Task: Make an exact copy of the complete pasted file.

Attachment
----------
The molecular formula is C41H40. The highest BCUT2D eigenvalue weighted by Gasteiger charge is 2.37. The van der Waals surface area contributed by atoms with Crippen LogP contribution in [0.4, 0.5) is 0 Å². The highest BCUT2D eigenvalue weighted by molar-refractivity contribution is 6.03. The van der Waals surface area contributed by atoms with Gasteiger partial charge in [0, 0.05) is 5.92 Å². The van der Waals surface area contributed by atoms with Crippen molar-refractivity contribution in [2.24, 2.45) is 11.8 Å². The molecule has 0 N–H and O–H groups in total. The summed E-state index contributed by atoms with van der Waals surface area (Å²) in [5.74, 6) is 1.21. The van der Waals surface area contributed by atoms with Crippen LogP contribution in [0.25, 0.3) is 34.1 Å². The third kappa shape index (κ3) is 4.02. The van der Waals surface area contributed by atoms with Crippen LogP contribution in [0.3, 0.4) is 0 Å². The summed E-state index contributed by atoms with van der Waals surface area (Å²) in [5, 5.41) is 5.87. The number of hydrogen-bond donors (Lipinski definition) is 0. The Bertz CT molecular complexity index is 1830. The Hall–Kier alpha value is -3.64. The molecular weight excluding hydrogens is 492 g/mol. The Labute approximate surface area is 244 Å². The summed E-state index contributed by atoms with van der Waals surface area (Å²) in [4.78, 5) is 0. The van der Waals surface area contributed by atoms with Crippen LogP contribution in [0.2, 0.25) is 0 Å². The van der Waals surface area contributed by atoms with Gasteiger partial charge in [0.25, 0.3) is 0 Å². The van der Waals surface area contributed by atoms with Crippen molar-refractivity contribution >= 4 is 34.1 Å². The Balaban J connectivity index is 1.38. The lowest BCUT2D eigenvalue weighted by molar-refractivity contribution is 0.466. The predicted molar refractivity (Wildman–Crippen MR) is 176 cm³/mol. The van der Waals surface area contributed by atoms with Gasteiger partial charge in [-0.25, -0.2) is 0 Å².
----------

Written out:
The molecular formula is C41H40. The highest BCUT2D eigenvalue weighted by Gasteiger charge is 2.37. The van der Waals surface area contributed by atoms with Crippen LogP contribution in [0.4, 0.5) is 0 Å². The highest BCUT2D eigenvalue weighted by molar-refractivity contribution is 6.03. The van der Waals surface area contributed by atoms with Gasteiger partial charge in [0, 0.05) is 5.92 Å². The van der Waals surface area contributed by atoms with Crippen molar-refractivity contribution in [2.24, 2.45) is 11.8 Å². The molecule has 0 N–H and O–H groups in total. The summed E-state index contributed by atoms with van der Waals surface area (Å²) in [5.74, 6) is 1.21. The van der Waals surface area contributed by atoms with Crippen LogP contribution in [0.25, 0.3) is 34.1 Å². The third kappa shape index (κ3) is 4.02. The van der Waals surface area contributed by atoms with Crippen LogP contribution in [0.3, 0.4) is 0 Å². The summed E-state index contributed by atoms with van der Waals surface area (Å²) in [5, 5.41) is 5.87. The number of hydrogen-bond donors (Lipinski definition) is 0. The Bertz CT molecular complexity index is 1830. The Hall–Kier alpha value is -3.64. The molecular weight excluding hydrogens is 492 g/mol. The Labute approximate surface area is 244 Å². The summed E-state index contributed by atoms with van der Waals surface area (Å²) in [4.78, 5) is 0. The van der Waals surface area contributed by atoms with Crippen LogP contribution in [0.2, 0.25) is 0 Å². The van der Waals surface area contributed by atoms with Gasteiger partial charge in [0.25, 0.3) is 0 Å². The van der Waals surface area contributed by atoms with Crippen molar-refractivity contribution >= 4 is 34.1 Å². The Balaban J connectivity index is 1.38. The lowest BCUT2D eigenvalue weighted by molar-refractivity contribution is 0.466. The predicted molar refractivity (Wildman–Crippen MR) is 176 cm³/mol. The van der Waals surface area contributed by atoms with Gasteiger partial charge in [-0.25, -0.2) is 0 Å².